FIG. 5A is a high resolution scanning electron micrograph (SEM) of an abnormal film growth around a small pit formed as result of gouging by the texture process. In addition to asperities generated during the texture process, the sputtered film can grow abnormally high around irregularities on the disk surface. Irregularities on the disk surface can be anything from small pits to sharp texture gouge lines. At low flying heights, such growths must be taken into account when one determines how low the head can fly.
FIG. 5B is an atomic force micrograph (AFM) image taken from a textured surface near a heavy gouge line showing a high ridge created by the NiP material extruded from the valley of the gouging area. This phenomena is also illustrated by the single AFM trace shown in FIG. 5C taken at approximately 6000 nm into the depth of the image of FIG. 5B. During texturing, an abnormally large abrasive particle can dig into the NiP and sharply deform it, causing material to flow onto the sidewall of the texture and form a high ridge. After sputtering, abnormal growth can occur along the ridge, causing the ridge to become even higher. Thus, the texture roughness again must be significantly reduced in order to reduce the texture generated asperities in order to permit a lower flying height.
The method used to determine the flyability of a disk is illustrated in FIGS. 6A to 6F, using the same type of disks as listed in Table I. The figures are a series of "glide avalanche" measurements. Glide avalanche measurement is a means of testing the "flyability" of the disk surface by successively lowering the flying height of a test slider which has a sensor attached to it to determine the frequency and strength of mechanical interaction between the head and asperities on the disk. The tests of FIGS. 6A to 6F were done using a thin film micro-slider comprising 70% alumina and 30% titanium carbide (hereinafter, referred to as AlTiC), 2.1 mm wide, 2.8 mm long and 0.610 mm thick. (In addition to the glide tests, all the CSS tests described below were also performed with AlTiC sliders unless otherwise noted.) The term micro-slider is a well-understood term in the industry and refers to the slider dimensions.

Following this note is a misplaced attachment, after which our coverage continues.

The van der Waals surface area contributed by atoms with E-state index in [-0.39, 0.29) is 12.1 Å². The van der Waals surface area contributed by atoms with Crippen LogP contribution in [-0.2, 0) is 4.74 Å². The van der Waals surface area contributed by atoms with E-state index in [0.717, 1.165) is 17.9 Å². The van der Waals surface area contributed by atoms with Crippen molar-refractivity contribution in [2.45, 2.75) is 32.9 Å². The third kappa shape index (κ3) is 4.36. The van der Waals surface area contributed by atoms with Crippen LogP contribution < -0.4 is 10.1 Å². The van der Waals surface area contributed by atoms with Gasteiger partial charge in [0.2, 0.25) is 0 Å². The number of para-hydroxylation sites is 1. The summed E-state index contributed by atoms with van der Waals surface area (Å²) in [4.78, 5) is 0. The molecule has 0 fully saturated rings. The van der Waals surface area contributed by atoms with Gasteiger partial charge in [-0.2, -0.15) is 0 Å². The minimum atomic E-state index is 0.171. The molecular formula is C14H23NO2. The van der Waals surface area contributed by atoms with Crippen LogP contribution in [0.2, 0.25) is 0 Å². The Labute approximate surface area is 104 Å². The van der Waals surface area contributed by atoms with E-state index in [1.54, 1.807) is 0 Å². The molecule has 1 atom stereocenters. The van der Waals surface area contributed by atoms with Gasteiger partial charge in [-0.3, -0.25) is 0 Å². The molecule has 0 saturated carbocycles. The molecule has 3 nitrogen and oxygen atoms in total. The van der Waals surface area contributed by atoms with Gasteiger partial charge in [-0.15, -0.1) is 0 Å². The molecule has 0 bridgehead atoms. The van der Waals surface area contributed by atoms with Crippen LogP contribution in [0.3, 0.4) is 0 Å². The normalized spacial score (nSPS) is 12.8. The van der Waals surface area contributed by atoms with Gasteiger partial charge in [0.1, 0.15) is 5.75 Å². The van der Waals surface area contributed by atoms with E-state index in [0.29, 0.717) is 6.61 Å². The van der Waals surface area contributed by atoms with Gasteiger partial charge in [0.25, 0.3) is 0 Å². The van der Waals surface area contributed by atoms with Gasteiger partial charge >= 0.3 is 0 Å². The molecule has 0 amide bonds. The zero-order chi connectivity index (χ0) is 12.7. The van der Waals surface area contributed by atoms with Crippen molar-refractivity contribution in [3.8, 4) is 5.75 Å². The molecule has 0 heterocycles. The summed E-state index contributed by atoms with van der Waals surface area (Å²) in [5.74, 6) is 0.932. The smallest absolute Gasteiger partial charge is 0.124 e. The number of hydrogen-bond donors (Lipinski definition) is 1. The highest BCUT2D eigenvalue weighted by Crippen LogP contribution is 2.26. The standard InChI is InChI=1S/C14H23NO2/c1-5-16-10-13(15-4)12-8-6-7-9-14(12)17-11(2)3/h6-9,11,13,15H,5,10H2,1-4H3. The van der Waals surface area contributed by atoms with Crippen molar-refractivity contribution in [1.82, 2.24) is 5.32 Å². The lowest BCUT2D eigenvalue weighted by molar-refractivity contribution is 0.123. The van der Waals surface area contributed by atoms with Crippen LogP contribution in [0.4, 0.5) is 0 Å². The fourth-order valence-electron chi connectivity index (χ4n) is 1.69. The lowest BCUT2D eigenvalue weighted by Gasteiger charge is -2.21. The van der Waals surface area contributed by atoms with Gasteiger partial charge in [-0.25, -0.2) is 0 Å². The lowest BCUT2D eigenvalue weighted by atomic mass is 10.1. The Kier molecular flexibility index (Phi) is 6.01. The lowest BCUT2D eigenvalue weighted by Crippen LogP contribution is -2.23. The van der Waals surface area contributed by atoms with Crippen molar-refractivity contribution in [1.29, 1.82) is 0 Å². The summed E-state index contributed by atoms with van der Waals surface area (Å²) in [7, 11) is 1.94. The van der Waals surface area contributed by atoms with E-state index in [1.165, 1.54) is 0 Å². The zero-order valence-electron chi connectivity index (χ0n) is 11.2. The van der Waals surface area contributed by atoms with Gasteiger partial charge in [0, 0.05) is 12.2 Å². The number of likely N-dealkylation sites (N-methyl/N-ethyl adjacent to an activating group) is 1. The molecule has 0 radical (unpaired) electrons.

A piezo-electric crystal sensor attached to the read-write head flexure was used to generate a voltage as the head vibrated as a result of contact between the head and the disk. The flying height of the head was determined by another instrument so that flying height as function of linear velocity was known beforehand. In addition, a "bump" of known height on the disk was used to calibrate the strength of glide head sensor voltage to the size or the height of asperity the head has contacted. The plots of FIGS. 6A to 6F show the glide sensor signal in millivolts vs. linear velocity of the disk relative to the head expressed in inches per second (ips), which then can be converted to flying height. The data is taken from right to left, i.e., the head was initially flying well above the disk, and the sensor voltage was very low. Gradually, the disk rotation speed was reduced and eventually, the head began to contact the disk and the sensor voltage increased or "avalanched" rapidly. The knee in the voltage curve where the avalanche started is defined as the glide capability of the disk. Actual flying height of the head would be higher than the glide height capability of the disk because there must be a margin between the flying height and the glide height (called flying height budget) to ensure reliability. The flying height budget depends, among other things, on the distribution of the flying height of the heads. Currently, for disks with glide capability of 2.0μ", the head typically flies at 3.5 to 4.0μ". At a 1.5μ" glide capability, the head flies at about 3.0μ". For a 2.0μ" or lower flying height, the glide capability of the disk must approach 1.0μ" or lower.
All the disks in FIGS. 6A to 6F were sputtered with an approximately 500 Å thick CoNiCrPt alloy and a 200 Å carbon film. The disks were lubricated with 20 to 30 Å thick perfluoropolyether lubricant. Except for the disk in FIG. 6E (an untextured disk), all the disks were tape burnished using 1 μm alumina tape. The glide capability measured in FIGS. 6A to 6F are tabulated in Table I.
FIG. 6A shows a glide height avalanche curve for the disk B in Table I. The glide capability of this disk was approximately 200 ips, which corresponds to 2.0μ". The texture produced by this method had high asperities due to formation of texture gouges and sputter induced abnormal growth as described earlier in the discussion of FIGS. 5A and 5C.